Gorsebrook Research Institute
Aboriginal & Northern Research
SSHRC's Aboriginal Research Pilot Program to Document 13,000 Years of Mi'kmaw History
Past Annual Reports:
Annual Report 2012
A major focus this year has been on the research and development of the Pjila’si Mi’kma’ki: Mi’kmaw Place Names Digital Atlas and Website Project. The vision of Pjila’si Mi’kma’ki is to document and to raise public awareness of approximately 13,000 years of Mi’kmaw presence within Mi’kma’ki, the ancient landscape of the Mi’kmaq. The project was initiated by the Federal-Nova Scotia-Mi’kmaq Tripartite Forum, Culture and Heritage Committee, and is being carried out in partnership with the Confederacy of Mainland Mi’kmaq (CMM), Mi’kma’ki All Points Services (MAPS), Parks Canada, Atlantic Region, and the Nova Scotia Museum. Along with our continued funding from a $250,000 SSHRC Aboriginal Grant (2010-2013), I was successful in receiving an additional $100,000 through SSHRC’s Public Outreach Grant (2011-2012). With this funding, as well as supplemental funding through the Tripartite Forum, SMU, and a number of youth and student employment grants, twelve internships have been created for Mi’kmaw interns over the past two years. This summer, four Mi’kmaw youth—Raymond Sewell, Kachina Sack, Matt Meuse, and Justin Lewis— three of whom are SMU students, received inter-disciplinary training to assist in the research and development of the digital atlas and website. Under the guidance of Mi’kmaw linguist, Bernie Francis, we have fully translated and transliterated over 600 Mi’kmaw place names into the Smith-Francis orthography, and geo-referenced them for the digital atlas. We are targeting March 2013 as the launch date for the initial website.
I was also successful, with assistance from Tim Bernard of CMM, Roger Lewis of the N.S. Museum, and geomatics consultant, William Jones, in receiving Tripartite Forum funding to undertake research on Mi’kmaw Cultural Landscapes. This research is intended to re-visit the delineation of Mi’kmaw traditional districts. A third, smaller, project funded through Dr. Twohigs office at the GRI, has allowed me to hire one intern to research the history of the Grand Council, Shubenacadie District as part of the GRI’s MOU with members of the Grand Council of the Shubenacadie District. Justin Lewis is currently working with me on this research.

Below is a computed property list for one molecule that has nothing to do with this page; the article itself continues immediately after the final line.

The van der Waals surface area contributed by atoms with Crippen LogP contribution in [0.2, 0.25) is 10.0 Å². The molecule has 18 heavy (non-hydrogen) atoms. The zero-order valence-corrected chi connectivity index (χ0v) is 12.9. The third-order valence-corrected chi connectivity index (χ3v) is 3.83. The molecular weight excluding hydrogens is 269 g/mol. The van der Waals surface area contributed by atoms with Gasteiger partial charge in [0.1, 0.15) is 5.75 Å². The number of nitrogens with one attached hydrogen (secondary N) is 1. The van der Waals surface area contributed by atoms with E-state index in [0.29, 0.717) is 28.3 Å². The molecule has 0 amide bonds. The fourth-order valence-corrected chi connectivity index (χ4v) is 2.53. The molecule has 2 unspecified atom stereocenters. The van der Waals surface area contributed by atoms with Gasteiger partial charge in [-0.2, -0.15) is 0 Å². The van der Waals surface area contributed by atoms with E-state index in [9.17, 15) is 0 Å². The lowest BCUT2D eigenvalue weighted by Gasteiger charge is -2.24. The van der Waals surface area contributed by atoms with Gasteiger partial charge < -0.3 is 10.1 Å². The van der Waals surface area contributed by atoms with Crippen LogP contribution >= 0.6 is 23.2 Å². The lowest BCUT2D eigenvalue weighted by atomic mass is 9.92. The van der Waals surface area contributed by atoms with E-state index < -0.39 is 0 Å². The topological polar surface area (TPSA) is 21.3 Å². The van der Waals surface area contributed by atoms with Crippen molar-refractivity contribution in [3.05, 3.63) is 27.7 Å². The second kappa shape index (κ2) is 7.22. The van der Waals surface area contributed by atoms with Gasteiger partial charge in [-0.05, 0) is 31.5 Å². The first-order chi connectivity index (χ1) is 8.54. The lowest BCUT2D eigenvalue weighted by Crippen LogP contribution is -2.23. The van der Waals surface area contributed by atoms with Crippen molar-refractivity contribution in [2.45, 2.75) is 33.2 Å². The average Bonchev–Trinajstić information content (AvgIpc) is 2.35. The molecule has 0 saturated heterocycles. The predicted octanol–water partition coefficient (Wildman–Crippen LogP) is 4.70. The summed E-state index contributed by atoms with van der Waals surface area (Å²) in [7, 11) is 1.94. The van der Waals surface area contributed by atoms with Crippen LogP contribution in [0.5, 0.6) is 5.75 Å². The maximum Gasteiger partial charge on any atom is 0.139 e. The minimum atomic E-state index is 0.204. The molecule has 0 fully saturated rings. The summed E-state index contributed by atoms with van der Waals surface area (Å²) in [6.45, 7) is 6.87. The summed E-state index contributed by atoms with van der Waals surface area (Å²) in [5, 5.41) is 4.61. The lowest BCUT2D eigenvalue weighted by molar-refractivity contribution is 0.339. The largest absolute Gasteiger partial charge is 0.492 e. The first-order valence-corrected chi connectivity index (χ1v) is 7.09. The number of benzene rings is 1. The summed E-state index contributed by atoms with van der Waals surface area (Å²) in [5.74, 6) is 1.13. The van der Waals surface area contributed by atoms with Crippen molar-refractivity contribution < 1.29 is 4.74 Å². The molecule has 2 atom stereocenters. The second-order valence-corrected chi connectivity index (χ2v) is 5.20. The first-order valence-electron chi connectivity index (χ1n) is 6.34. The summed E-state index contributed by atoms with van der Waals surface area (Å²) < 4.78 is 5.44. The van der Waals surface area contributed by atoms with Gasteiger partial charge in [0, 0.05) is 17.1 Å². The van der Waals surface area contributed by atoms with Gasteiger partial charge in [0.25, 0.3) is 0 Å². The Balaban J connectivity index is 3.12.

Though my International Polar Year Grant (IPY) and the SSHRC Aboriginal Grant held in partnership with the Innu Nation of Labrador, the Smithsonian Institution’s Arctic Research Centre, MUN, and the University of the Arctic were completed in 2011, I have continued to work with a team of northern experts on the development of a curriculum per request of staff members of the Innu Nation. The purpose of this curriculum development is to work collaboratively with the Innu Nation to assist in their process of self-governance. The preliminary curriculum design has been submitted to Richard Nuna of the Innu Nation Environment Office for approval by the Grand Chief and Council. As a co-applicant on Dr. Tony Charles’ successful Coastal Conservation Research Network (CCRN) Partnership Grant, I invited the Innu Nation onto the project as one of the two Canadian First Nations’ communities to develop research programs and policies concerning coastal conservation. I will be working closely with my Innu colleagues and the CCNR project team to develop conservation policies and programs. The grant also has an educational component that will support our long-term (since 2001) educational initiative with the Innu Nation.
In terms of publications, I am pleased to announce the completion of my and Bernie Francis’ book, “The Language of this Land, Mi’kma’ki”, published in March, 2012 by Cape Breton University Press. The book has received excellent reviews and is in its second printing. I am also a co-author on an article with Dr. Andrew Trant and Dr. John Jacobs, entitled, “Teaching and learning about climate change with Innu Environmental Guardians,” published in Polar Geography. Both Dr. Trant and Dr. Jacobs worked with me on developing the Climate Change training with and for the Innu Nation Environmental Guardians 2008-2010. Additionally, I delivered a paper at the American Anthropological Society’s Annual Meeting in Montreal, November 16-20, 2011, entitled, “Being Educated to Death: Ironies and Mixed Messages of Education for First Nations in the Canadian North”, in Montreal as part of a session, Aboriginal Dilemmas in the Canadian Settler State: Anthropology, Law, and Sovereignty, convened by Christopher Roy, Princeton University. I also represented SMU at the University of the Arctic’s Members Council meeting in Tromso, Norway June 12-14, 2012, and attended the Conference Board of Canada’s Conference on “Canada’s North and Beyond”, Oct. 11-13, 2012, both funded through the Office of the V.P. Academic.